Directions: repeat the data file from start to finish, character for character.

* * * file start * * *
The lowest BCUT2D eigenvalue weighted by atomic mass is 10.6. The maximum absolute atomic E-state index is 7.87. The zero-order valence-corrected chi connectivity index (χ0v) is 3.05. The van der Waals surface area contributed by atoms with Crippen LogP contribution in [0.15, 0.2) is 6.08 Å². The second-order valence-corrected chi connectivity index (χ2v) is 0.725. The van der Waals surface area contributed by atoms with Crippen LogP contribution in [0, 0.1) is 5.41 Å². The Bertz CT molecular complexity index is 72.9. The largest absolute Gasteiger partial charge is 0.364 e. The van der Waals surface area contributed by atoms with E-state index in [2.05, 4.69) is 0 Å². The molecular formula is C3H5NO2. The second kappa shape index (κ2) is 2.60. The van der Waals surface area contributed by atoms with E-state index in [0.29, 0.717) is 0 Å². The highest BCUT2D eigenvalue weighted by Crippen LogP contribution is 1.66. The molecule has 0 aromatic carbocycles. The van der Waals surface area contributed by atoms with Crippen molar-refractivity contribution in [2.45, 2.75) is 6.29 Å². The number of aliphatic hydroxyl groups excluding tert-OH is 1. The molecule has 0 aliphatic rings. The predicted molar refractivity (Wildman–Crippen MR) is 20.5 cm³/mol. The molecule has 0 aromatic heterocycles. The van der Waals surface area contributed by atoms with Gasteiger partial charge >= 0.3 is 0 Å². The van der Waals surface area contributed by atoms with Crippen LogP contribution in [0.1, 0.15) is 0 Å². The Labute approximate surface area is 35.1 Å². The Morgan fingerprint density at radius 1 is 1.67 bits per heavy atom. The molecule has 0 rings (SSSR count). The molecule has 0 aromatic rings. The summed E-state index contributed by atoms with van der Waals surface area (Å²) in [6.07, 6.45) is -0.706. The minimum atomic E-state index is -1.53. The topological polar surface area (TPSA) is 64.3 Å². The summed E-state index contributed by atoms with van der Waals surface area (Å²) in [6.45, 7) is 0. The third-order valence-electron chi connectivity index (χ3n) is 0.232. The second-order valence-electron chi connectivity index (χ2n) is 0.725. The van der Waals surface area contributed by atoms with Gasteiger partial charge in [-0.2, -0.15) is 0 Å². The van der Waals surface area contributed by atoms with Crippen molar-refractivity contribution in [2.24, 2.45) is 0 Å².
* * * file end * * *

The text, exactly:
The lowest BCUT2D eigenvalue weighted by atomic mass is 10.6. The maximum absolute atomic E-state index is 7.87. The zero-order valence-corrected chi connectivity index (χ0v) is 3.05. The van der Waals surface area contributed by atoms with Crippen LogP contribution in [0.15, 0.2) is 6.08 Å². The second-order valence-corrected chi connectivity index (χ2v) is 0.725. The van der Waals surface area contributed by atoms with Crippen LogP contribution in [0, 0.1) is 5.41 Å². The Bertz CT molecular complexity index is 72.9. The largest absolute Gasteiger partial charge is 0.364 e. The van der Waals surface area contributed by atoms with E-state index in [2.05, 4.69) is 0 Å². The molecular formula is C3H5NO2. The second kappa shape index (κ2) is 2.60. The van der Waals surface area contributed by atoms with E-state index in [0.29, 0.717) is 0 Å². The highest BCUT2D eigenvalue weighted by Crippen LogP contribution is 1.66. The molecule has 0 aromatic carbocycles. The van der Waals surface area contributed by atoms with Crippen molar-refractivity contribution in [2.45, 2.75) is 6.29 Å². The number of aliphatic hydroxyl groups excluding tert-OH is 1. The molecule has 0 aliphatic rings. The predicted molar refractivity (Wildman–Crippen MR) is 20.5 cm³/mol. The molecule has 0 aromatic heterocycles. The van der Waals surface area contributed by atoms with Gasteiger partial charge >= 0.3 is 0 Å². The van der Waals surface area contributed by atoms with Crippen LogP contribution in [0.1, 0.15) is 0 Å². The Labute approximate surface area is 35.1 Å². The Morgan fingerprint density at radius 1 is 1.67 bits per heavy atom. The molecule has 0 rings (SSSR count). The molecule has 0 aromatic rings. The summed E-state index contributed by atoms with van der Waals surface area (Å²) in [6.07, 6.45) is -0.706. The minimum atomic E-state index is -1.53. The topological polar surface area (TPSA) is 64.3 Å². The summed E-state index contributed by atoms with van der Waals surface area (Å²) in [6.45, 7) is 0. The third-order valence-electron chi connectivity index (χ3n) is 0.232. The second-order valence-electron chi connectivity index (χ2n) is 0.725. The van der Waals surface area contributed by atoms with Gasteiger partial charge in [-0.2, -0.15) is 0 Å². The van der Waals surface area contributed by atoms with Crippen molar-refractivity contribution in [2.24, 2.45) is 0 Å².